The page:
omenon.  Programs do not.

Let me explain.

Proofs in mathematics (at least at the cutting edge) deal with inher-
ently complicated mentally defined objects.  It takes a while to get
your mind in sync with whatever it is you are studying.  Details and
(not always elementary) claims are left to the reader.  The field,
already huge beyond comprehension, would sink under its own weight

New and difficult proofs, like that of Rourke-Rego, take their time to
sink into the mathematical community's collective consciousness.  But
once they do, a new level of confidence and ability is reached, and the
proofs become accessible.

The above is not possible with programs.  At some point, every detail
must be given, somewhere.  There is no reason why a proof-checker could
not be used to check for correctness, matching pre-and-post assertions
with each statement.

So, where do "proven" programs fall down?

First, there really are the incorrect proofs.  But I believe this can
be cured.  (Of course, relying on a proof-checker could be risky if
*that* program has bugs.  But surely that is a low enough operation to
get right.  [And now a new {recursive} nightmare comes to mind.])

Second, compilers and hardware do not always match the programmer's
intent.  Hidden pointer nonsense, erroneous implementations of math-
ematical functions, silent truncation of overflows, etc. cannot be
checked for unless the programmer is aware of such glitches.

Third, the outside world need not match the programmer's intent eith-
er.  The beginning assignment of input, and the final interpretation
of output is outside the program's proof's scope.  GIGO, as we all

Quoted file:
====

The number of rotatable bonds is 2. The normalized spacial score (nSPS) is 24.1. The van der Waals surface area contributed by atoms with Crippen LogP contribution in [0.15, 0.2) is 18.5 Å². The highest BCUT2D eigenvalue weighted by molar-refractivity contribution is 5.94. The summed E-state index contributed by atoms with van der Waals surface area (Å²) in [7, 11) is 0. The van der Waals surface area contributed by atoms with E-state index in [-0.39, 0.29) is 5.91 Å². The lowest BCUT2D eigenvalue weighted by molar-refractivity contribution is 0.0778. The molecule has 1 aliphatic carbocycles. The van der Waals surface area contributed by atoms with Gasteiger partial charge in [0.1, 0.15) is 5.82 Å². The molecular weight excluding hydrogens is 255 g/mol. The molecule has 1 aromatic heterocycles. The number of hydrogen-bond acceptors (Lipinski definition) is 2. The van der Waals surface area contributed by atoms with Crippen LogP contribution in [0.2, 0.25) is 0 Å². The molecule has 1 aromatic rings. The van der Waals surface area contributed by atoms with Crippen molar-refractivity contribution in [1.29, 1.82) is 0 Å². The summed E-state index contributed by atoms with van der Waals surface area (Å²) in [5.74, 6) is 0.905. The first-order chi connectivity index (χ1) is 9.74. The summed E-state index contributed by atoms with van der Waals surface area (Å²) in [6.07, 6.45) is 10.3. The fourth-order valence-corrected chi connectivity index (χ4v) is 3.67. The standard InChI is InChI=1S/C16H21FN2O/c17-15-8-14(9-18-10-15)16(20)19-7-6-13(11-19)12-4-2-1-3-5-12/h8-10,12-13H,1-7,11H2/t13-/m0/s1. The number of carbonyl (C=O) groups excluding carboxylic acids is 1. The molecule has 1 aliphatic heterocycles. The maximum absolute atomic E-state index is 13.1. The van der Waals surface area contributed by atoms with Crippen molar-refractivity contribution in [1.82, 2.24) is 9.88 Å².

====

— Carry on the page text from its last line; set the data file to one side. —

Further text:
Fourth, the theoretical process being used may be incorrect or just
inappropriate in a particular situation.  One can give your numerical
analysis routines a proof that they do what is wanted, and build your
aircraft or nuclear reactor or what have you with a new false confi-
dence, despite the fact that the case at hand is subject to numerical
instability or similar problems.

So in summary, a program and its proof are meaningful relative to each
other, and nothing else.  I would hate to think of the consequences if
someone forgot this when implementing SDI, say.

ucbvax!brahms!weemba    Matthew P Wiener/UCB Math Dept/Berkeley CA 94720

"Total correctness", "complete reliability" (RISKS-3.75)

Bard Bloom <bard@THEORY.LCS.MIT.EDU>
Sun, 5 Oct 86 10:48:52 edt
>From: decvax!utzoo!henry@ucbvax.Berkeley.EDU
>I think talk of "total correctness" and "complete reliability" shows excess
>enthusiasm rather than realistic appreciation of the situation...

"Total correctness", at least, is a technical term in program verification.
"Partial correctness" means that the program does the correct thing iff it
terminates (i.e., the program that never terminates is partially correct).
Total correctness is, partial correctness together with termination.  
All of these terms really mean "meets the mathematical specification".

  >Another cautionary tale is the current debate about the validity of the
  >Rourke/Rego proof of the Poincare conjecture.  As I understand it — it's
  >not an area I know much about — the proof is long, complex, and sketchy,
  >and nobody is sure whether or not to believe it.  And this is a case
  >where the specs for the problem are very simple and obviously "right".

The proofs of program correctness are (supposed to be) checked by machines.
There's been a lot of work done (and even a little success, I think) in getting
proof techniques that can be checked automatically, and even ways of getting
the machine to do a lot of the drudgework in converting a human-style proof
into a machine one.  Of course, you have to check the proof-checker...

As I understand the area of correctness proofs, there are two major problems:

1) Program specifications (especially complicated ones) rarely specify what you
want the program to do.  Not a whole lot program verification can do about

2) It is very hard to prove a program correct.  Loop invariants, for example,
are rather hard to come up with.  Once you have the proof, it's easy to check.

  > To borrow from the theme of a PhD thesis here some years ago, proving
  > programs INcorrect is much easier than proving them correct,

I agree.  The rumor around here is, the best use of program-proving techniques
is in finding bugs.

-- Bard Bloom